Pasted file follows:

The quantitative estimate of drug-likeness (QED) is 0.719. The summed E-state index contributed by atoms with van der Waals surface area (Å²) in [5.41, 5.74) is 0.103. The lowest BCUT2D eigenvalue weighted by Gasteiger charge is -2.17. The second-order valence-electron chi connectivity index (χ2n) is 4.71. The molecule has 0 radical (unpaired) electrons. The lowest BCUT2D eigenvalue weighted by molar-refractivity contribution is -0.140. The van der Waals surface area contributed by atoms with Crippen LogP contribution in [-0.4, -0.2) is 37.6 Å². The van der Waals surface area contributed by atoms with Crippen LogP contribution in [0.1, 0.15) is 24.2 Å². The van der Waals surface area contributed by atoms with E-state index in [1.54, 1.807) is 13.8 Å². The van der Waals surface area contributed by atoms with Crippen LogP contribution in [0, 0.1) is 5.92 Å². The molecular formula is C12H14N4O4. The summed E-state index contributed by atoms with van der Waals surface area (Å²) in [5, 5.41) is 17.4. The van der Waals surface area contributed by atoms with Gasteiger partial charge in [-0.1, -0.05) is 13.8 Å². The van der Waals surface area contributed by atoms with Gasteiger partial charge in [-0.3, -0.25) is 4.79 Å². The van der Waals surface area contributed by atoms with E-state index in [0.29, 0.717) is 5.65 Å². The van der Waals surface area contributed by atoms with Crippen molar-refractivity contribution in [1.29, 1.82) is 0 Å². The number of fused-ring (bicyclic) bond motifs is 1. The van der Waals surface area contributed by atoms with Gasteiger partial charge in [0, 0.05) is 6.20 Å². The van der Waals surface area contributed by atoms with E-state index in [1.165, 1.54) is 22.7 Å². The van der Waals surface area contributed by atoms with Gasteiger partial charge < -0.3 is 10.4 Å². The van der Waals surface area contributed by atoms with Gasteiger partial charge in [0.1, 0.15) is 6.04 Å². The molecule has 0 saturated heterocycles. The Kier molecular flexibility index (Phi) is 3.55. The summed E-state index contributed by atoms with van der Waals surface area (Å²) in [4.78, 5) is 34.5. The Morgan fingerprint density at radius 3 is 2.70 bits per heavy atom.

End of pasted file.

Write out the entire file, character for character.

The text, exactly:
The quantitative estimate of drug-likeness (QED) is 0.719. The summed E-state index contributed by atoms with van der Waals surface area (Å²) in [5.41, 5.74) is 0.103. The lowest BCUT2D eigenvalue weighted by Gasteiger charge is -2.17. The second-order valence-electron chi connectivity index (χ2n) is 4.71. The molecule has 0 radical (unpaired) electrons. The lowest BCUT2D eigenvalue weighted by molar-refractivity contribution is -0.140. The van der Waals surface area contributed by atoms with Crippen LogP contribution in [-0.4, -0.2) is 37.6 Å². The van der Waals surface area contributed by atoms with Crippen LogP contribution in [0.1, 0.15) is 24.2 Å². The van der Waals surface area contributed by atoms with E-state index in [1.54, 1.807) is 13.8 Å². The van der Waals surface area contributed by atoms with Crippen LogP contribution in [0, 0.1) is 5.92 Å². The molecular formula is C12H14N4O4. The summed E-state index contributed by atoms with van der Waals surface area (Å²) in [5, 5.41) is 17.4. The van der Waals surface area contributed by atoms with Gasteiger partial charge in [-0.1, -0.05) is 13.8 Å². The van der Waals surface area contributed by atoms with Gasteiger partial charge in [-0.3, -0.25) is 4.79 Å². The van der Waals surface area contributed by atoms with E-state index in [0.29, 0.717) is 5.65 Å². The van der Waals surface area contributed by atoms with Crippen molar-refractivity contribution in [1.29, 1.82) is 0 Å². The number of fused-ring (bicyclic) bond motifs is 1. The van der Waals surface area contributed by atoms with Gasteiger partial charge in [0, 0.05) is 6.20 Å². The van der Waals surface area contributed by atoms with E-state index in [1.165, 1.54) is 22.7 Å². The van der Waals surface area contributed by atoms with Gasteiger partial charge < -0.3 is 10.4 Å². The van der Waals surface area contributed by atoms with Gasteiger partial charge in [0.1, 0.15) is 6.04 Å². The molecule has 0 saturated heterocycles. The Kier molecular flexibility index (Phi) is 3.55. The summed E-state index contributed by atoms with van der Waals surface area (Å²) in [4.78, 5) is 34.5. The Morgan fingerprint density at radius 3 is 2.70 bits per heavy atom.